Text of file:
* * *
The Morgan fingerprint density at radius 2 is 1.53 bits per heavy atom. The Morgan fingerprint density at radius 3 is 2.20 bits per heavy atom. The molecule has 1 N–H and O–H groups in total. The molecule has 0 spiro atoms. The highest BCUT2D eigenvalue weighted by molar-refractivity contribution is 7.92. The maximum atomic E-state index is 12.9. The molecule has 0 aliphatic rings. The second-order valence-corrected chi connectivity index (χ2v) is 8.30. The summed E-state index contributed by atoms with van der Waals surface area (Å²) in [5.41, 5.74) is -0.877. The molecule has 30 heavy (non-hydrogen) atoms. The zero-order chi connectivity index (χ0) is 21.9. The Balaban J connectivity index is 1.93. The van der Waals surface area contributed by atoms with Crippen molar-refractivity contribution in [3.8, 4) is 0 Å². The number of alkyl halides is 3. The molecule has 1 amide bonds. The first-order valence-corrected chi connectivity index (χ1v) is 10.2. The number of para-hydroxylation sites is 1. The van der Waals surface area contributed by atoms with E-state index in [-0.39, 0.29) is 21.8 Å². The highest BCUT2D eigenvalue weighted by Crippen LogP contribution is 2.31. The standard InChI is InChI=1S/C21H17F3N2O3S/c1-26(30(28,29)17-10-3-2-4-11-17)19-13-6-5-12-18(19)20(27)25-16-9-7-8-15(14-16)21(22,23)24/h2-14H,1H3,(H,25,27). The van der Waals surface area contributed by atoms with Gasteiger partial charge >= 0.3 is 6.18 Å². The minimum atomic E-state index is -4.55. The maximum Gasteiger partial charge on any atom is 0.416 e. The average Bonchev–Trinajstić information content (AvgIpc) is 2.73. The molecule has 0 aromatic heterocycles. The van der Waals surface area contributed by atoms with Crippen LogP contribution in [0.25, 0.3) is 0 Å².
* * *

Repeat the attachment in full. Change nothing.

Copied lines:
The Morgan fingerprint density at radius 2 is 1.53 bits per heavy atom. The Morgan fingerprint density at radius 3 is 2.20 bits per heavy atom. The molecule has 1 N–H and O–H groups in total. The molecule has 0 spiro atoms. The highest BCUT2D eigenvalue weighted by molar-refractivity contribution is 7.92. The maximum atomic E-state index is 12.9. The molecule has 0 aliphatic rings. The second-order valence-corrected chi connectivity index (χ2v) is 8.30. The summed E-state index contributed by atoms with van der Waals surface area (Å²) in [5.41, 5.74) is -0.877. The molecule has 30 heavy (non-hydrogen) atoms. The zero-order chi connectivity index (χ0) is 21.9. The Balaban J connectivity index is 1.93. The van der Waals surface area contributed by atoms with Crippen molar-refractivity contribution in [3.8, 4) is 0 Å². The number of alkyl halides is 3. The molecule has 1 amide bonds. The first-order valence-corrected chi connectivity index (χ1v) is 10.2. The number of para-hydroxylation sites is 1. The van der Waals surface area contributed by atoms with E-state index in [-0.39, 0.29) is 21.8 Å². The highest BCUT2D eigenvalue weighted by Crippen LogP contribution is 2.31. The standard InChI is InChI=1S/C21H17F3N2O3S/c1-26(30(28,29)17-10-3-2-4-11-17)19-13-6-5-12-18(19)20(27)25-16-9-7-8-15(14-16)21(22,23)24/h2-14H,1H3,(H,25,27). The van der Waals surface area contributed by atoms with Gasteiger partial charge >= 0.3 is 6.18 Å². The minimum atomic E-state index is -4.55. The maximum Gasteiger partial charge on any atom is 0.416 e. The average Bonchev–Trinajstić information content (AvgIpc) is 2.73. The molecule has 0 aromatic heterocycles. The van der Waals surface area contributed by atoms with Crippen LogP contribution in [0.25, 0.3) is 0 Å².